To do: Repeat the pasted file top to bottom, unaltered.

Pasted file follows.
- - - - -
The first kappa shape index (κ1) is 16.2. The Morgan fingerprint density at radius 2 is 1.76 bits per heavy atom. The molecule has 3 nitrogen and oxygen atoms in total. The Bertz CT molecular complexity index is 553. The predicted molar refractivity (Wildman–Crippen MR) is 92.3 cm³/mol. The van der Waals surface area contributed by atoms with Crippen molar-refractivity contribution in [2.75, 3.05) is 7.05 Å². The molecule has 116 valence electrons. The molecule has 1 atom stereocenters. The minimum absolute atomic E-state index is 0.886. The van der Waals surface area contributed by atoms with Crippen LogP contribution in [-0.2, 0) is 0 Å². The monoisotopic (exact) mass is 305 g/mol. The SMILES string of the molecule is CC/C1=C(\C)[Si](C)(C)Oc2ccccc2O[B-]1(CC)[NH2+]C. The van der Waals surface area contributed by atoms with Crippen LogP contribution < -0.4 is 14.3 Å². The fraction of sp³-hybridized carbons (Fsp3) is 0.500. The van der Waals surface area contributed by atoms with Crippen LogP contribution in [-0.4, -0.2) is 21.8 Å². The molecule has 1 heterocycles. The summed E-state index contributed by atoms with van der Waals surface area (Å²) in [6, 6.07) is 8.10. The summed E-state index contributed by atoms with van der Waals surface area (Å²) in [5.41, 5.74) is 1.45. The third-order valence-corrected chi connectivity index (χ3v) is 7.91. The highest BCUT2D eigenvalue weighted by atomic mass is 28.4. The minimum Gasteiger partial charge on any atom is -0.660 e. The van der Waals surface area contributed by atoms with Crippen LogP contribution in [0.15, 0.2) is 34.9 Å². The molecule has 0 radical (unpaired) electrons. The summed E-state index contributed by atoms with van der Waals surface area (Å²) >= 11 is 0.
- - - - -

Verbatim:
The first kappa shape index (κ1) is 16.2. The Morgan fingerprint density at radius 2 is 1.76 bits per heavy atom. The molecule has 3 nitrogen and oxygen atoms in total. The Bertz CT molecular complexity index is 553. The predicted molar refractivity (Wildman–Crippen MR) is 92.3 cm³/mol. The van der Waals surface area contributed by atoms with Crippen molar-refractivity contribution in [2.75, 3.05) is 7.05 Å². The molecule has 116 valence electrons. The molecule has 1 atom stereocenters. The minimum absolute atomic E-state index is 0.886. The van der Waals surface area contributed by atoms with Crippen LogP contribution in [-0.2, 0) is 0 Å². The monoisotopic (exact) mass is 305 g/mol. The SMILES string of the molecule is CC/C1=C(\C)[Si](C)(C)Oc2ccccc2O[B-]1(CC)[NH2+]C. The van der Waals surface area contributed by atoms with Crippen LogP contribution < -0.4 is 14.3 Å². The fraction of sp³-hybridized carbons (Fsp3) is 0.500. The van der Waals surface area contributed by atoms with Crippen LogP contribution in [-0.4, -0.2) is 21.8 Å². The molecule has 1 heterocycles. The summed E-state index contributed by atoms with van der Waals surface area (Å²) in [6, 6.07) is 8.10. The summed E-state index contributed by atoms with van der Waals surface area (Å²) in [5.41, 5.74) is 1.45. The third-order valence-corrected chi connectivity index (χ3v) is 7.91. The highest BCUT2D eigenvalue weighted by atomic mass is 28.4. The minimum Gasteiger partial charge on any atom is -0.660 e. The van der Waals surface area contributed by atoms with Crippen LogP contribution in [0.15, 0.2) is 34.9 Å². The molecule has 0 radical (unpaired) electrons. The summed E-state index contributed by atoms with van der Waals surface area (Å²) >= 11 is 0.